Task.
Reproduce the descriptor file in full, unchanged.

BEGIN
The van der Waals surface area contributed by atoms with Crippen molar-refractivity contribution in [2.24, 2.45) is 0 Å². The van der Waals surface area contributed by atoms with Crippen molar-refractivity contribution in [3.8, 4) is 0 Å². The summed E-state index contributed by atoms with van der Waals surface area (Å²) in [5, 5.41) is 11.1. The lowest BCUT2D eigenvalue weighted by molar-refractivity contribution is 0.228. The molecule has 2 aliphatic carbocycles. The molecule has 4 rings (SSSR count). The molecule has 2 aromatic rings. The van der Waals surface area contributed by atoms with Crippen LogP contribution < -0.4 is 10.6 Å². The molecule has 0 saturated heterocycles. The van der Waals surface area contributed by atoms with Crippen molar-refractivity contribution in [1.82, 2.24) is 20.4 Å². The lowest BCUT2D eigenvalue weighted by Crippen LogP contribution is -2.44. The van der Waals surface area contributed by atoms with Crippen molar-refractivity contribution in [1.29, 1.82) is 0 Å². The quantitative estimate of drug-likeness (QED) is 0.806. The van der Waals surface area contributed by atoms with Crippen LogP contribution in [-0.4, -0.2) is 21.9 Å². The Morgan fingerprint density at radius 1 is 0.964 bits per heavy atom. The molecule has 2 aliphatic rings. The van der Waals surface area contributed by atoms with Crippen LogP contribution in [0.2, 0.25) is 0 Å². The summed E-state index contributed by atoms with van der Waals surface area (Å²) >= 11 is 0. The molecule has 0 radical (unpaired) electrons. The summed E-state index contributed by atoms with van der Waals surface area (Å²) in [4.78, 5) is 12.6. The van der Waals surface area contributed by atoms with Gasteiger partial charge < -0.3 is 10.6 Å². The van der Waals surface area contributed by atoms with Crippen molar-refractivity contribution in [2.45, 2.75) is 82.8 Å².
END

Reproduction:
The van der Waals surface area contributed by atoms with Crippen molar-refractivity contribution in [2.24, 2.45) is 0 Å². The van der Waals surface area contributed by atoms with Crippen molar-refractivity contribution in [3.8, 4) is 0 Å². The summed E-state index contributed by atoms with van der Waals surface area (Å²) in [5, 5.41) is 11.1. The lowest BCUT2D eigenvalue weighted by molar-refractivity contribution is 0.228. The molecule has 2 aliphatic carbocycles. The molecule has 4 rings (SSSR count). The molecule has 2 aromatic rings. The van der Waals surface area contributed by atoms with Crippen LogP contribution < -0.4 is 10.6 Å². The molecule has 0 saturated heterocycles. The van der Waals surface area contributed by atoms with Crippen molar-refractivity contribution in [1.82, 2.24) is 20.4 Å². The lowest BCUT2D eigenvalue weighted by Crippen LogP contribution is -2.44. The van der Waals surface area contributed by atoms with Crippen molar-refractivity contribution in [1.29, 1.82) is 0 Å². The quantitative estimate of drug-likeness (QED) is 0.806. The van der Waals surface area contributed by atoms with Crippen LogP contribution in [-0.4, -0.2) is 21.9 Å². The Morgan fingerprint density at radius 1 is 0.964 bits per heavy atom. The molecule has 2 aliphatic rings. The van der Waals surface area contributed by atoms with Crippen LogP contribution in [0.2, 0.25) is 0 Å². The summed E-state index contributed by atoms with van der Waals surface area (Å²) >= 11 is 0. The molecule has 0 radical (unpaired) electrons. The summed E-state index contributed by atoms with van der Waals surface area (Å²) in [4.78, 5) is 12.6. The van der Waals surface area contributed by atoms with Gasteiger partial charge < -0.3 is 10.6 Å². The van der Waals surface area contributed by atoms with Crippen molar-refractivity contribution in [2.45, 2.75) is 82.8 Å².